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‘Sink or Swim’ Doesn’t Cut It in the Classroom

Research & Inquiry

  • March 23, 2023
  • By Dusty Christensen

Math professor Candice Price approaches teaching with ‘radical grace’

When Candice Price’s mother learned to swim as a child in New York City, her father “taught” her by simply throwing his daughter into the Atlantic Ocean and hoping survival instincts would kick in. However, when it was time for Price to learn, her mother took a much different approach, signing Price and her siblings up for swimming lessons instead.

Price, now an associate professor of mathematical sciences and a 2022 Sherrerd Teaching Award winner, often reflects on those two approaches when she thinks about her own teaching style. In a discipline where many students suffer from “math anxiety,” she doesn’t want to be the kind of instructor who expects students to stay afloat on their own. In 2019, she began having conversations with Miloš Savić, a mathematician at the University of Oklahoma, about their respective pedagogical styles. What emerged was Radical Grace: Essays and Conversations on Teaching, which the two published last year.

Here, Price discusses the book, her educational philosophy, and how it fits into her vision for more equity in the world of STEM.

Radical Grace by Candice Price & Milos Savic

In your book, you write, “I wouldn’t teach this way if I wasn’t a Black woman in mathematics.” What are some of the experiences that have shaped your approach as an educator?
I didn’t feel like I had a lot of support from my math instructors. I had a lot of self-doubt when it came to being a mathematician because the folks around me didn’t look like me. I never had a Black female math professor. So, when I go into the classroom now as the instructor, I really think about my presence in that space and how I felt unsupported by some faculty. And it wasn’t like they were actively pushing me out. But there wasn’t a welcoming feeling. They didn’t take extra care, which I think we have to do in STEM classes—particularly in math classes, because of the trauma that folks have experienced around mathematics.

What does “radical grace” mean to you?
Radical grace is a two-pronged thing. One prong is that I trust my students. This means that if they need support from me in any way, it’s theirs. I encourage them to ask for what they need to be successful. It was hard for me to ask for help because I felt like I had to have a really good reason to need support. And the person who got to decide if my reason was good enough was someone who had no idea what my life was like. Often, faculty are like, “Well, is that a good enough excuse for me to give you more time?” And that’s not quite right or even fair. The second prong of radical grace is that I see my students as whole people. They are more than just the time they spend with me. We have to take a step back out of our own selves and think, “I trust this person to tell me something is going on with them and they need support” versus “Let me decide whether or not you are worthy of support or grace.”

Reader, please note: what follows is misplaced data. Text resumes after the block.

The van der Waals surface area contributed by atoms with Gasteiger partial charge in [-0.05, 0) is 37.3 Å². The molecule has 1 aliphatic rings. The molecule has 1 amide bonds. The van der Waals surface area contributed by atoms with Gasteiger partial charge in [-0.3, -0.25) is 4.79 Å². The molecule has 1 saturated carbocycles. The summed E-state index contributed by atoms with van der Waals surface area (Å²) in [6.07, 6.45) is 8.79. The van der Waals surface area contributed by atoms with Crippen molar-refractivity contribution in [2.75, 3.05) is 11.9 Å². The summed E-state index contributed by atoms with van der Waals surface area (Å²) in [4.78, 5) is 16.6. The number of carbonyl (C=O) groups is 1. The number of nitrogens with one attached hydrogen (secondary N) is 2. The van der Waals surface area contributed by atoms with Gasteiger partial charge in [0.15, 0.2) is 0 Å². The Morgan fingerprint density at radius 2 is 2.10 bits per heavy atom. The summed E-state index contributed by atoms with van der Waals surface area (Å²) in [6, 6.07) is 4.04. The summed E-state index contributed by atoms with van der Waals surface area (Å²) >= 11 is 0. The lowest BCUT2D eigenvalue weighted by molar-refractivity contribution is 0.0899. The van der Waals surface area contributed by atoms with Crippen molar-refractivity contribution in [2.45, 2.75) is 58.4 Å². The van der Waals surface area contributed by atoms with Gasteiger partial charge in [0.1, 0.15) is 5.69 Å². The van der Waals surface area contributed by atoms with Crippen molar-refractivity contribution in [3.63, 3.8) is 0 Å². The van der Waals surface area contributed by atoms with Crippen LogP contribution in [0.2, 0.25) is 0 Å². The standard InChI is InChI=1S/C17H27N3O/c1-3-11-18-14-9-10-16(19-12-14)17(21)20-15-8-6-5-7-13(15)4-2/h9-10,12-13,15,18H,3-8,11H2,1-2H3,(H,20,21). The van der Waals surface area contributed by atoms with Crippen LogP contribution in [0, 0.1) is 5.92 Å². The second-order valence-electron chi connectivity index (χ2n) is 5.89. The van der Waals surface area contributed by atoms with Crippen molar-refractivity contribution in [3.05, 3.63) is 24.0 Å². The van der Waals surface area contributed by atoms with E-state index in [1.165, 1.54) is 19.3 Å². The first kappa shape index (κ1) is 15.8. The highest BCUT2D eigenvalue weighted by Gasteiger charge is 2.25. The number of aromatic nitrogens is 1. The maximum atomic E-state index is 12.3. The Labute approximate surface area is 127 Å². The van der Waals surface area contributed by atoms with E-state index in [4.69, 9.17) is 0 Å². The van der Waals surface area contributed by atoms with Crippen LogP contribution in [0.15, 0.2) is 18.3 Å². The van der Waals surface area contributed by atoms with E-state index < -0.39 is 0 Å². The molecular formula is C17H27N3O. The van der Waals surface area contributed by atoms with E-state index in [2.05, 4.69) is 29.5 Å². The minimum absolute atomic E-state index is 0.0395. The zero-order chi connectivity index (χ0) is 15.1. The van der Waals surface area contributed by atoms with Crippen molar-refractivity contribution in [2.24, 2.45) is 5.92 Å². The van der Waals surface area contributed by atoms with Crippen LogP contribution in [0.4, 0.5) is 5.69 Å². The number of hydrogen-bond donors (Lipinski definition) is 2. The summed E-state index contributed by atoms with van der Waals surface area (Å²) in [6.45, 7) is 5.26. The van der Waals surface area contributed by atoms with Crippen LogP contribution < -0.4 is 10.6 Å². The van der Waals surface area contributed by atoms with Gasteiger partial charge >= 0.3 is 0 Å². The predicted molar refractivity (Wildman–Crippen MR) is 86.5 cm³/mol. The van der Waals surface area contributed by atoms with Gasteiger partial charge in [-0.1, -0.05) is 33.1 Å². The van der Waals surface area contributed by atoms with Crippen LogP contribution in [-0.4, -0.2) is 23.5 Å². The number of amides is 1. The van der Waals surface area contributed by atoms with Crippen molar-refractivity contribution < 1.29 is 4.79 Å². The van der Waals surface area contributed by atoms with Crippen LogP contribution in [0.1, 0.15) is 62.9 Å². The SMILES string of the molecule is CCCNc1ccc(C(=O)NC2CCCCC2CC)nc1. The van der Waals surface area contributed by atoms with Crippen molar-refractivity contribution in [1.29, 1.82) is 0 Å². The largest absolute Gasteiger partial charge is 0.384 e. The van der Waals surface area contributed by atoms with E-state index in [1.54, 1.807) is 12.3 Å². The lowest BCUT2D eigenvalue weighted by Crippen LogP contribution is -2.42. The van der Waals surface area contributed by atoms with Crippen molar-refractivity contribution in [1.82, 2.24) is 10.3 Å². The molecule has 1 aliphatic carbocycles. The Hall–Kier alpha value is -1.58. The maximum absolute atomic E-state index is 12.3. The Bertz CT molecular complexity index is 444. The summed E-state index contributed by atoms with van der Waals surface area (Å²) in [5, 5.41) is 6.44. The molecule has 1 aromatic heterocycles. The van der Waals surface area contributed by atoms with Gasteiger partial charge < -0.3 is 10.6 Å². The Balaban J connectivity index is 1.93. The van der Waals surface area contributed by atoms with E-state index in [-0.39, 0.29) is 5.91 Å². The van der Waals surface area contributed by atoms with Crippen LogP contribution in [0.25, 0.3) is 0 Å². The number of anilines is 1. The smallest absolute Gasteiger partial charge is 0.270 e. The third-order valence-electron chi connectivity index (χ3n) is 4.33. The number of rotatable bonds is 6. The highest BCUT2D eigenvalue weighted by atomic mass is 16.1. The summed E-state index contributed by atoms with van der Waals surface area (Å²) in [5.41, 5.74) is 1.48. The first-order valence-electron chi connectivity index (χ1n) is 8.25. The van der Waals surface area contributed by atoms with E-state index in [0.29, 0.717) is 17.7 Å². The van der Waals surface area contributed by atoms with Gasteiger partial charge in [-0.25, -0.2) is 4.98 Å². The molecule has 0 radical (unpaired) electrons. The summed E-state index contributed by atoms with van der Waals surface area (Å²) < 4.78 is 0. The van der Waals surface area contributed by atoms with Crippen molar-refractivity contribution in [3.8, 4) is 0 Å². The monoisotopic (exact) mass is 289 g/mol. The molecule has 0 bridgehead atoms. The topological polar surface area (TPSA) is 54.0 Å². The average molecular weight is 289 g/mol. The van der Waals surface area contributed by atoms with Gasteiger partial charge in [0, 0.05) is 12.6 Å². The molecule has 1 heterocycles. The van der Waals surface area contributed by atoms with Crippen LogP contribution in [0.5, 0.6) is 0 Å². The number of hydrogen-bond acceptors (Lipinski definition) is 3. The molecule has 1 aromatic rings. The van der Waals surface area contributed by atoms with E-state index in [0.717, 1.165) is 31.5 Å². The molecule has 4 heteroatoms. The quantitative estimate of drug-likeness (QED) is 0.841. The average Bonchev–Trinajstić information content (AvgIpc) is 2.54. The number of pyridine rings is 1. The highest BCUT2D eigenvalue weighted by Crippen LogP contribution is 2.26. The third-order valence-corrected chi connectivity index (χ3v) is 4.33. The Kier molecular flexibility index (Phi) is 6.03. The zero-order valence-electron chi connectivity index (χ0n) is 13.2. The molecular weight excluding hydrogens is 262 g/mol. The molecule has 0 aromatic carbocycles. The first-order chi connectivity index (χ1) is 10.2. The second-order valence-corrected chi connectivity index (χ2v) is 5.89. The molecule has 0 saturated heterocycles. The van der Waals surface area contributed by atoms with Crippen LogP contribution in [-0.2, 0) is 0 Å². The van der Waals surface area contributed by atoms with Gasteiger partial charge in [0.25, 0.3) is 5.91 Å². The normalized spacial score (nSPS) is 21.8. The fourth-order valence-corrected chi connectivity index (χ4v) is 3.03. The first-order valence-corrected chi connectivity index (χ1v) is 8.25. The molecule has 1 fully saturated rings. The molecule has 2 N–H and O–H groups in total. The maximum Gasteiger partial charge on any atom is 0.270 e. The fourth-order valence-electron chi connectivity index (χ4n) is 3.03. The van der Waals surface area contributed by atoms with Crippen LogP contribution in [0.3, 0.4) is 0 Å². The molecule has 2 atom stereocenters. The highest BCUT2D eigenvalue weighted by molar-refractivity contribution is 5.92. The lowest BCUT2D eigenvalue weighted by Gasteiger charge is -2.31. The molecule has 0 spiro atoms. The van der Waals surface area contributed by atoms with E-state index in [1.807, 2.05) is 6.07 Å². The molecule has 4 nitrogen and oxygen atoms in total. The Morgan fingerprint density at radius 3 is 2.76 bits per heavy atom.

What does that look like in the classroom?
It looks like a partnership. It looks like transparency. I share with students decisions I have made for the class, and I ask them, “How do we feel about that? Does that work?” I ask for feedback often because I think a lot of our students in general aren’t used to taking an active role in classroom decisions.

How does your approach to teaching fit into your broader work of increasing the visibility and amplifying the voices of women and people of color in STEM?
Academia was designed for a particular type of person: the cisgendered white male with a partner who stays at home and takes care of them. The population of educators doesn’t just contain that identity any longer. It’s far more diverse. But so many things haven’t changed in how we view “ability” and “hard work.” People who still believe that academia is a meritocracy ignore imbalances in schools and opportunities and put failure and success solely on the individual as opposed to also including systemic and historical speed bumps and walls. Thinking that everyone brings something to the table, everyone has a contribution, helps us change the environment as a whole. And it is more welcoming to diverse thought, diverse experiences, diverse cultures, and diverse groups of people.

What is it going to take to make radical grace the norm in academia?
People often say, “If you understand something, then you can teach it.” But it really is the opposite: “If you teach something, then you can understand it.” Teaching in the classroom is not just sharing knowledge but having a conversation with students, seeing what they already know, and building on that knowledge by receiving their feedback and adjusting the conversation. It is supporting their growth.

This story appears in the Spring 2023 issue of the Smith Alumnae Quarterly.

Photograph by Lynsey Weatherspoon